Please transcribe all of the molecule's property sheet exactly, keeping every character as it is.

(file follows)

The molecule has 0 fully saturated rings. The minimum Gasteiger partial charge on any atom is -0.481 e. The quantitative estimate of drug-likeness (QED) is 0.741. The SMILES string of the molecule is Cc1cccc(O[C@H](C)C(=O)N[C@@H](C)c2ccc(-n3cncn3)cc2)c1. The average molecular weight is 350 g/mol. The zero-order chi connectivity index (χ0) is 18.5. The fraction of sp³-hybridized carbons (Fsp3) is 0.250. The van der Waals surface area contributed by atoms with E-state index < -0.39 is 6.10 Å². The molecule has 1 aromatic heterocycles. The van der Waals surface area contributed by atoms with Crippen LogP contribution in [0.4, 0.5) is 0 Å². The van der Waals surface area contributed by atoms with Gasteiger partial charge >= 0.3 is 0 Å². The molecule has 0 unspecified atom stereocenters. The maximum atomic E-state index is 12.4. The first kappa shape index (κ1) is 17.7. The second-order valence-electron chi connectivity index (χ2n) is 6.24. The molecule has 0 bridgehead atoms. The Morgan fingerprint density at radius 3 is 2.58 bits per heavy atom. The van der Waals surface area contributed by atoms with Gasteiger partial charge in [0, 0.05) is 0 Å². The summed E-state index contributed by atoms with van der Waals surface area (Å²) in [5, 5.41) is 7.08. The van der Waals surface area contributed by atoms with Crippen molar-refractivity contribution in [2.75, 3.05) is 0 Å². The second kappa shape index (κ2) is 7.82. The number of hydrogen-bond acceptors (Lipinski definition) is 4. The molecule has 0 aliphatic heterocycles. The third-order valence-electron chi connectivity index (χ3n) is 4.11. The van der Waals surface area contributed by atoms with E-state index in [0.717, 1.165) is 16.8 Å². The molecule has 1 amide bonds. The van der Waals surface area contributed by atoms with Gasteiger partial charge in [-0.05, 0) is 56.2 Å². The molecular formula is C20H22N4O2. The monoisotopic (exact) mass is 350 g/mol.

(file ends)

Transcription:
The molecule has 0 fully saturated rings. The minimum Gasteiger partial charge on any atom is -0.481 e. The quantitative estimate of drug-likeness (QED) is 0.741. The SMILES string of the molecule is Cc1cccc(O[C@H](C)C(=O)N[C@@H](C)c2ccc(-n3cncn3)cc2)c1. The average molecular weight is 350 g/mol. The zero-order chi connectivity index (χ0) is 18.5. The fraction of sp³-hybridized carbons (Fsp3) is 0.250. The van der Waals surface area contributed by atoms with E-state index < -0.39 is 6.10 Å². The molecule has 1 aromatic heterocycles. The van der Waals surface area contributed by atoms with Crippen LogP contribution in [0.4, 0.5) is 0 Å². The van der Waals surface area contributed by atoms with Gasteiger partial charge >= 0.3 is 0 Å². The molecule has 0 unspecified atom stereocenters. The maximum atomic E-state index is 12.4. The first kappa shape index (κ1) is 17.7. The second-order valence-electron chi connectivity index (χ2n) is 6.24. The molecule has 0 bridgehead atoms. The Morgan fingerprint density at radius 3 is 2.58 bits per heavy atom. The van der Waals surface area contributed by atoms with Gasteiger partial charge in [0, 0.05) is 0 Å². The summed E-state index contributed by atoms with van der Waals surface area (Å²) in [5, 5.41) is 7.08. The van der Waals surface area contributed by atoms with Crippen molar-refractivity contribution in [2.75, 3.05) is 0 Å². The second kappa shape index (κ2) is 7.82. The number of hydrogen-bond acceptors (Lipinski definition) is 4. The molecule has 0 aliphatic heterocycles. The third-order valence-electron chi connectivity index (χ3n) is 4.11. The van der Waals surface area contributed by atoms with E-state index in [0.717, 1.165) is 16.8 Å². The molecule has 1 amide bonds. The van der Waals surface area contributed by atoms with Gasteiger partial charge in [-0.05, 0) is 56.2 Å². The molecular formula is C20H22N4O2. The monoisotopic (exact) mass is 350 g/mol.